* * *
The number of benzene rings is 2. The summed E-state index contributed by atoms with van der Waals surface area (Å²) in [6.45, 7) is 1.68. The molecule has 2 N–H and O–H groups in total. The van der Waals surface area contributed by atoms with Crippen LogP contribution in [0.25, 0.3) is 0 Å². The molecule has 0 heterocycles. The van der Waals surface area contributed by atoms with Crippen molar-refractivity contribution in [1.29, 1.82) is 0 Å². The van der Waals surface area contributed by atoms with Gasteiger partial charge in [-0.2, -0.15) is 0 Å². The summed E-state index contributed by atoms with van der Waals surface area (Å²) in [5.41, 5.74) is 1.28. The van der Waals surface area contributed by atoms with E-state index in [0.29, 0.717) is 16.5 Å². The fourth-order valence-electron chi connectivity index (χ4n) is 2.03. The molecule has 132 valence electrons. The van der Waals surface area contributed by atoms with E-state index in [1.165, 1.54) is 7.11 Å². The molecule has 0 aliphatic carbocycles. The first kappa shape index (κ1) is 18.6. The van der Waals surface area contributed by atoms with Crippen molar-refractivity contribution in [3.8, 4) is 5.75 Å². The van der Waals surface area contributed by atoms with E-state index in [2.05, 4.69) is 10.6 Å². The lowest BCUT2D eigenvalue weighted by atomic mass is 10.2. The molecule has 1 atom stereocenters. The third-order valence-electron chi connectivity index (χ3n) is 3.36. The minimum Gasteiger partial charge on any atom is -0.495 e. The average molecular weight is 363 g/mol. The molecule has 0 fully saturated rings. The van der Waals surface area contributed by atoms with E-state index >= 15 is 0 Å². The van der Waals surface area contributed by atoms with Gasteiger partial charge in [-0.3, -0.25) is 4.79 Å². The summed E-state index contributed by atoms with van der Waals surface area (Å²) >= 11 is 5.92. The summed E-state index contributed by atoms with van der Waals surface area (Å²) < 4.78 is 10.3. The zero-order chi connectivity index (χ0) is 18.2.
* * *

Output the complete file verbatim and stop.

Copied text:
The number of benzene rings is 2. The summed E-state index contributed by atoms with van der Waals surface area (Å²) in [6.45, 7) is 1.68. The molecule has 2 N–H and O–H groups in total. The van der Waals surface area contributed by atoms with Crippen LogP contribution in [0.25, 0.3) is 0 Å². The molecule has 0 heterocycles. The van der Waals surface area contributed by atoms with Crippen molar-refractivity contribution in [1.29, 1.82) is 0 Å². The van der Waals surface area contributed by atoms with Gasteiger partial charge in [-0.2, -0.15) is 0 Å². The summed E-state index contributed by atoms with van der Waals surface area (Å²) in [5.41, 5.74) is 1.28. The van der Waals surface area contributed by atoms with E-state index in [0.29, 0.717) is 16.5 Å². The fourth-order valence-electron chi connectivity index (χ4n) is 2.03. The molecule has 132 valence electrons. The van der Waals surface area contributed by atoms with E-state index in [1.165, 1.54) is 7.11 Å². The molecule has 0 aliphatic carbocycles. The first kappa shape index (κ1) is 18.6. The van der Waals surface area contributed by atoms with Crippen molar-refractivity contribution in [3.8, 4) is 5.75 Å². The van der Waals surface area contributed by atoms with E-state index in [2.05, 4.69) is 10.6 Å². The lowest BCUT2D eigenvalue weighted by atomic mass is 10.2. The molecule has 1 atom stereocenters. The third-order valence-electron chi connectivity index (χ3n) is 3.36. The minimum Gasteiger partial charge on any atom is -0.495 e. The average molecular weight is 363 g/mol. The molecule has 0 fully saturated rings. The van der Waals surface area contributed by atoms with E-state index >= 15 is 0 Å². The van der Waals surface area contributed by atoms with Gasteiger partial charge in [-0.3, -0.25) is 4.79 Å². The summed E-state index contributed by atoms with van der Waals surface area (Å²) >= 11 is 5.92. The summed E-state index contributed by atoms with van der Waals surface area (Å²) < 4.78 is 10.3. The zero-order chi connectivity index (χ0) is 18.2.